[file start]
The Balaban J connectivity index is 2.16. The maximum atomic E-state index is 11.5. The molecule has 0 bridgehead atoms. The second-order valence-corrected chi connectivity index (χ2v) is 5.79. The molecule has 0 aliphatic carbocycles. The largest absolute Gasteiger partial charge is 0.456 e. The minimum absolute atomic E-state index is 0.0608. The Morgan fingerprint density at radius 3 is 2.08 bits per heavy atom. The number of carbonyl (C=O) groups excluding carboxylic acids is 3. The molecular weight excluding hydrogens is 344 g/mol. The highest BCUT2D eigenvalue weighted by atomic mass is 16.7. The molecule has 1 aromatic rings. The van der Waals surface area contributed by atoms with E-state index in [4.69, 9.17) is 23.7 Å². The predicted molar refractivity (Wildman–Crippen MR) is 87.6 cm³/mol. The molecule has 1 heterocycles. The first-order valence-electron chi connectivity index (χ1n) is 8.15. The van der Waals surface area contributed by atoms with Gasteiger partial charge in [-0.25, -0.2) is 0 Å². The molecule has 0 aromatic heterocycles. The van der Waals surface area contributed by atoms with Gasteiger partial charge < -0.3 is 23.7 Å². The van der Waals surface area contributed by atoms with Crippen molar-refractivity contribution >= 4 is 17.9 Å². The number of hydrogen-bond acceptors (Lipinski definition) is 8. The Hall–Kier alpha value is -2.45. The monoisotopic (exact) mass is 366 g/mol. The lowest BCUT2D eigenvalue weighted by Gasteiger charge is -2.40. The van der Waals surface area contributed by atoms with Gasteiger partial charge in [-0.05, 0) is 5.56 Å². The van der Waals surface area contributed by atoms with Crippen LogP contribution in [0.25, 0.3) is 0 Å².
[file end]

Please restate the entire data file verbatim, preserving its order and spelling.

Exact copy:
The Balaban J connectivity index is 2.16. The maximum atomic E-state index is 11.5. The molecule has 0 bridgehead atoms. The second-order valence-corrected chi connectivity index (χ2v) is 5.79. The molecule has 0 aliphatic carbocycles. The largest absolute Gasteiger partial charge is 0.456 e. The minimum absolute atomic E-state index is 0.0608. The Morgan fingerprint density at radius 3 is 2.08 bits per heavy atom. The number of carbonyl (C=O) groups excluding carboxylic acids is 3. The molecular weight excluding hydrogens is 344 g/mol. The highest BCUT2D eigenvalue weighted by atomic mass is 16.7. The molecule has 1 aromatic rings. The van der Waals surface area contributed by atoms with E-state index in [4.69, 9.17) is 23.7 Å². The predicted molar refractivity (Wildman–Crippen MR) is 87.6 cm³/mol. The molecule has 1 heterocycles. The first-order valence-electron chi connectivity index (χ1n) is 8.15. The van der Waals surface area contributed by atoms with Gasteiger partial charge in [-0.25, -0.2) is 0 Å². The molecule has 0 aromatic heterocycles. The van der Waals surface area contributed by atoms with Gasteiger partial charge < -0.3 is 23.7 Å². The van der Waals surface area contributed by atoms with Crippen molar-refractivity contribution >= 4 is 17.9 Å². The number of hydrogen-bond acceptors (Lipinski definition) is 8. The Hall–Kier alpha value is -2.45. The monoisotopic (exact) mass is 366 g/mol. The lowest BCUT2D eigenvalue weighted by Gasteiger charge is -2.40. The van der Waals surface area contributed by atoms with Gasteiger partial charge in [-0.05, 0) is 5.56 Å². The van der Waals surface area contributed by atoms with Crippen LogP contribution in [0.25, 0.3) is 0 Å².